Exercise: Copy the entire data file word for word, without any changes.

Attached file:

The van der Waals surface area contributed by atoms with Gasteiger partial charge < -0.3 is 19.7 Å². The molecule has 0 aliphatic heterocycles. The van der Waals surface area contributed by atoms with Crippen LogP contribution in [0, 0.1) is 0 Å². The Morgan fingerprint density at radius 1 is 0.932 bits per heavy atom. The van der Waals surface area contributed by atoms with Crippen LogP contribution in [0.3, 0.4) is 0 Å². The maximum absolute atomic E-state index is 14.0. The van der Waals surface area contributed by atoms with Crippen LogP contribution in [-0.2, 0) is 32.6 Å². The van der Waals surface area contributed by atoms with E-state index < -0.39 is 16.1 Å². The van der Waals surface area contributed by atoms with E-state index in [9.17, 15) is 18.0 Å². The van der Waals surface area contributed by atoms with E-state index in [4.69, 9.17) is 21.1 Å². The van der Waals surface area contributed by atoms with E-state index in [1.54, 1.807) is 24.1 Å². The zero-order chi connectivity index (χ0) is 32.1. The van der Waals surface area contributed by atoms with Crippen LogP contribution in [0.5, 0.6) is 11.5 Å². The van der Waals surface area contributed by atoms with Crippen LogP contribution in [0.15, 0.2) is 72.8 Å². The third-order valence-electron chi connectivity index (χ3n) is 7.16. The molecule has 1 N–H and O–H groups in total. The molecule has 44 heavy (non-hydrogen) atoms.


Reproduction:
The van der Waals surface area contributed by atoms with Gasteiger partial charge < -0.3 is 19.7 Å². The molecule has 0 aliphatic heterocycles. The van der Waals surface area contributed by atoms with Crippen LogP contribution in [0, 0.1) is 0 Å². The Morgan fingerprint density at radius 1 is 0.932 bits per heavy atom. The van der Waals surface area contributed by atoms with Crippen LogP contribution in [0.3, 0.4) is 0 Å². The maximum absolute atomic E-state index is 14.0. The van der Waals surface area contributed by atoms with Crippen LogP contribution in [-0.2, 0) is 32.6 Å². The van der Waals surface area contributed by atoms with E-state index < -0.39 is 16.1 Å². The van der Waals surface area contributed by atoms with E-state index in [9.17, 15) is 18.0 Å². The van der Waals surface area contributed by atoms with E-state index in [4.69, 9.17) is 21.1 Å². The van der Waals surface area contributed by atoms with E-state index in [1.54, 1.807) is 24.1 Å². The zero-order chi connectivity index (χ0) is 32.1. The van der Waals surface area contributed by atoms with Crippen LogP contribution in [0.5, 0.6) is 11.5 Å². The van der Waals surface area contributed by atoms with Crippen LogP contribution in [0.15, 0.2) is 72.8 Å². The third-order valence-electron chi connectivity index (χ3n) is 7.16. The molecule has 1 N–H and O–H groups in total. The molecule has 44 heavy (non-hydrogen) atoms.